At one home, she chats with a man and his daughter from the Mexican state of Michoacán who say they have heard of Caruso and are thinking about voting for him. Plaschinski encourages them to turn in their ballot. “Many Latinos,” she begins before the woman cuts her off and finishes the sentence “don’t vote.” She’s soon on her way to another house.
Turning out such voters is key for Caruso. Bass is still the favorite despite the developer’s unprecedented level of spending — $92 million according to the Los Angeles City Ethics Commission — that has allowed him to dominate the media landscape. Turning out such voters is key for Caruso, even in a state where every registered voter now gets a ballot mailed to their home.
Caruso’s prolific spending has pushed supporters of Bass to funnel unusually high sums to her election bid. The congresswoman, who would become the first Black woman to lead the city, has raised $8 million on top of $5 million spent on her behalf from independent expenditure committees.
Many groups campaigning intensively for the congresswoman are driven partly by deep skepticism that Caruso is truly a Democrat, said Mark Gonzalez, chair of the Los Angeles County Democratic Party.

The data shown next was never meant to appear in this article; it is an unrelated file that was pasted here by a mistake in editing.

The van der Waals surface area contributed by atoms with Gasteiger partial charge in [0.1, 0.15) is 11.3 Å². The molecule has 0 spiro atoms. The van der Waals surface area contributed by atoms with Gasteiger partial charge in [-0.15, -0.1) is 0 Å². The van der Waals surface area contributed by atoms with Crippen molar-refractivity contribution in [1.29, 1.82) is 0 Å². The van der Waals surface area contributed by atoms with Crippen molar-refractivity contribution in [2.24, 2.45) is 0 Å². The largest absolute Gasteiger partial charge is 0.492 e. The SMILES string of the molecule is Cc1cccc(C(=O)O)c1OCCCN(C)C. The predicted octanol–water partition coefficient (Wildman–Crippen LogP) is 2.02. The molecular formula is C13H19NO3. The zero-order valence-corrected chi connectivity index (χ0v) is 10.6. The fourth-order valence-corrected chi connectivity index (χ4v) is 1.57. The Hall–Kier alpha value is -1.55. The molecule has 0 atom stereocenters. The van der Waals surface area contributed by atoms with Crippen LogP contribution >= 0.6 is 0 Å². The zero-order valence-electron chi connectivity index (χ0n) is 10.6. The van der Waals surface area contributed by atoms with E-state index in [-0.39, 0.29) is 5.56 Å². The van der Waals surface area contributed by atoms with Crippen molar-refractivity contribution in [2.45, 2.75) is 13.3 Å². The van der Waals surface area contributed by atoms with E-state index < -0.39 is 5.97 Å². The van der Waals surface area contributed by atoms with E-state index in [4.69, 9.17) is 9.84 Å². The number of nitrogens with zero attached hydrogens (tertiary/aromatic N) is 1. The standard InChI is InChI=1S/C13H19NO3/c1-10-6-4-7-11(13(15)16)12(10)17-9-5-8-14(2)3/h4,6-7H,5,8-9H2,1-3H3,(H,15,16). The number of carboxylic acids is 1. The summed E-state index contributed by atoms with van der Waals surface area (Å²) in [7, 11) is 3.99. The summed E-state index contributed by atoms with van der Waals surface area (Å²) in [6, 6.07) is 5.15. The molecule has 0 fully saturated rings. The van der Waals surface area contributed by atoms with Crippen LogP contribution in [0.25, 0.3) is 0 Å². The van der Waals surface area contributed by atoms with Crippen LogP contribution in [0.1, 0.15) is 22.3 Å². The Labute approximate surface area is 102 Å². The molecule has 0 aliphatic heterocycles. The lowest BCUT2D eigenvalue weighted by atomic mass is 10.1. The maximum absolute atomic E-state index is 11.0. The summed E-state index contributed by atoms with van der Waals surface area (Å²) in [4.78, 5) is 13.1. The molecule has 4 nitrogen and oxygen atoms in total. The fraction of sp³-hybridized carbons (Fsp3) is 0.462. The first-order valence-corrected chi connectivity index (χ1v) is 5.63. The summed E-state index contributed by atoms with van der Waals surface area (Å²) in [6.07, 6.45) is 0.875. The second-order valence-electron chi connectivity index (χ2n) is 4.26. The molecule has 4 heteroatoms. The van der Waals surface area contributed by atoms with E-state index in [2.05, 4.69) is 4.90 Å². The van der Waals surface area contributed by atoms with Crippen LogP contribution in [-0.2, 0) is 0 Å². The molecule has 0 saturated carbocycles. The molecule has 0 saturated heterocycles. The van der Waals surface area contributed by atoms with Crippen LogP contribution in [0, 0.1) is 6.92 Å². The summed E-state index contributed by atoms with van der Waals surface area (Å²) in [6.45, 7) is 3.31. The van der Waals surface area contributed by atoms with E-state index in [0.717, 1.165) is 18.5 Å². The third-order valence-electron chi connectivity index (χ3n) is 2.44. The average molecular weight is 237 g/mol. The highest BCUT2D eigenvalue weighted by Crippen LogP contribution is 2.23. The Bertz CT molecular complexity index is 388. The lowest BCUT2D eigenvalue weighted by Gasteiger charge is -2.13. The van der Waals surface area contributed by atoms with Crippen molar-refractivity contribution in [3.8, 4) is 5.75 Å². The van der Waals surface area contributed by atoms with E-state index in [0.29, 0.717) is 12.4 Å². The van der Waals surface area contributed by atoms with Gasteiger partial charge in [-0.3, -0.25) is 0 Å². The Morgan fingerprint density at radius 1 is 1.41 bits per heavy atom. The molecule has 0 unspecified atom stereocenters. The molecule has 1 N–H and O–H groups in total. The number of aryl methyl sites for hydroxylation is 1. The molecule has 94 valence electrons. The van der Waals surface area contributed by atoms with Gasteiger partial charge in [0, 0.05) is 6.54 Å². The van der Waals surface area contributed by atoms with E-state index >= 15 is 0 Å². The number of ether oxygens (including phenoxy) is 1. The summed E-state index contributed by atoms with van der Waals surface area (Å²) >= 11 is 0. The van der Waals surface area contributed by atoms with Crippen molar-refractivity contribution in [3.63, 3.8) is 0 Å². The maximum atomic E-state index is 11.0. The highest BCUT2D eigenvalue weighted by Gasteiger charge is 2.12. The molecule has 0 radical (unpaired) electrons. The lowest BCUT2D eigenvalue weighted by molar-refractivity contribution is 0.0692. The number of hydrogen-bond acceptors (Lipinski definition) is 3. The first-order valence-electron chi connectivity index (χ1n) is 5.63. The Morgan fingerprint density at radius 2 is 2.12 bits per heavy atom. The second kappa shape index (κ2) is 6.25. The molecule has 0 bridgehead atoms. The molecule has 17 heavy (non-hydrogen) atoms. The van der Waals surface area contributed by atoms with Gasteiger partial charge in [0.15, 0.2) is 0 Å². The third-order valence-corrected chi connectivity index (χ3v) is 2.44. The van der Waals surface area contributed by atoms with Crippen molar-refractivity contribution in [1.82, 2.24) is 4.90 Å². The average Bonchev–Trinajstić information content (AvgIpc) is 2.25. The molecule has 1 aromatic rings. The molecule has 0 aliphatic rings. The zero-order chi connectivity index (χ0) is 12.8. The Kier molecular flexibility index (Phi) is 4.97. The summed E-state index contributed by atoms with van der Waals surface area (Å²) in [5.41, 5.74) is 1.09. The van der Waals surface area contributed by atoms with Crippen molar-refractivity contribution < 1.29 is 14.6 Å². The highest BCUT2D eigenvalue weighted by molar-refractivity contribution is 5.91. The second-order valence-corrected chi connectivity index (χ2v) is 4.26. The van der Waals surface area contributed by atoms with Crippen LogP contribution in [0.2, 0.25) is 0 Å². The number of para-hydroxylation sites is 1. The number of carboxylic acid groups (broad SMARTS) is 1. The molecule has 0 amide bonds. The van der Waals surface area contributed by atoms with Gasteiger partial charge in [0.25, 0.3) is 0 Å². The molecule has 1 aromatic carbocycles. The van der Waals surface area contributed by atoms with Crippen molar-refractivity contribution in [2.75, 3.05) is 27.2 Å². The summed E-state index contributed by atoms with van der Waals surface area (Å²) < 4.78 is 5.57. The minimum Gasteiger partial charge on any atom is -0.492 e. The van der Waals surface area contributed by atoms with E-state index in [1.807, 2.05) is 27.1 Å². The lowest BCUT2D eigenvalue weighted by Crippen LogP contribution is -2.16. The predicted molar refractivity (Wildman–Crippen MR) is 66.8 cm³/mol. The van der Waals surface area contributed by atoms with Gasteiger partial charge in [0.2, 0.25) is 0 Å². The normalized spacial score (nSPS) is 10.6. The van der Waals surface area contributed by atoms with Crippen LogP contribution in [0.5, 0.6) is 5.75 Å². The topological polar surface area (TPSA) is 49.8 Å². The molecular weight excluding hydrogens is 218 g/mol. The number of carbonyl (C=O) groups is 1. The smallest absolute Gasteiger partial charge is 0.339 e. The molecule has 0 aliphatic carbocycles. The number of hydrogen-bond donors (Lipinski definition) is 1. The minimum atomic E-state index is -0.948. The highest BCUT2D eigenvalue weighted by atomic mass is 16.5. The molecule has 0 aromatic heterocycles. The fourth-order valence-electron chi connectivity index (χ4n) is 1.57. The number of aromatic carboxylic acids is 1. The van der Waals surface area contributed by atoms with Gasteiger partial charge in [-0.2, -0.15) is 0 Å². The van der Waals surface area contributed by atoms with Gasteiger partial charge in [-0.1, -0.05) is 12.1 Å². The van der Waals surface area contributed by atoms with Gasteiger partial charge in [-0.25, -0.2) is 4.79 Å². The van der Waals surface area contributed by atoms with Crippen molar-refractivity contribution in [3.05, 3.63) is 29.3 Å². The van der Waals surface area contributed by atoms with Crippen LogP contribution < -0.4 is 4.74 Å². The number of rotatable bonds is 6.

A developer who is most known for building luxury malls around Southern California, Caruso spent most of his adult life as a Republican.
While Caruso and Bass share campaign platforms that largely focus on homelessness and public safety, Caruso has painted himself as a political outsider who will rein in an ineffective and corrupt democratic establishment. He also has a history of financially supporting Republican politicians who have backed anti-abortion policies — like Sen. Mitch McConnell and former President George W. Bush — though he maintains that he has always supported abortion rights.
The Democratic Party has gone to great lengths to return Bass, helping her compile a list of endorsements unheard of in a local election. That includes nearly every major Democratic official at the city and state levels — though Gov. Gavin Newsom is conspicuously missing — and national figures like President Joe Biden, former President Barack Obama, Vice President Kamala Harris, Sen. Bernie Sanders and Hillary Clinton.
Caruso lost the June primary by 7 points and was trailing by double digits over the summer. A poll from the UC Berkeley Institute of Government Studies and the Los Angeles Times released Friday showed Bass up by 4 points, within the margin of error.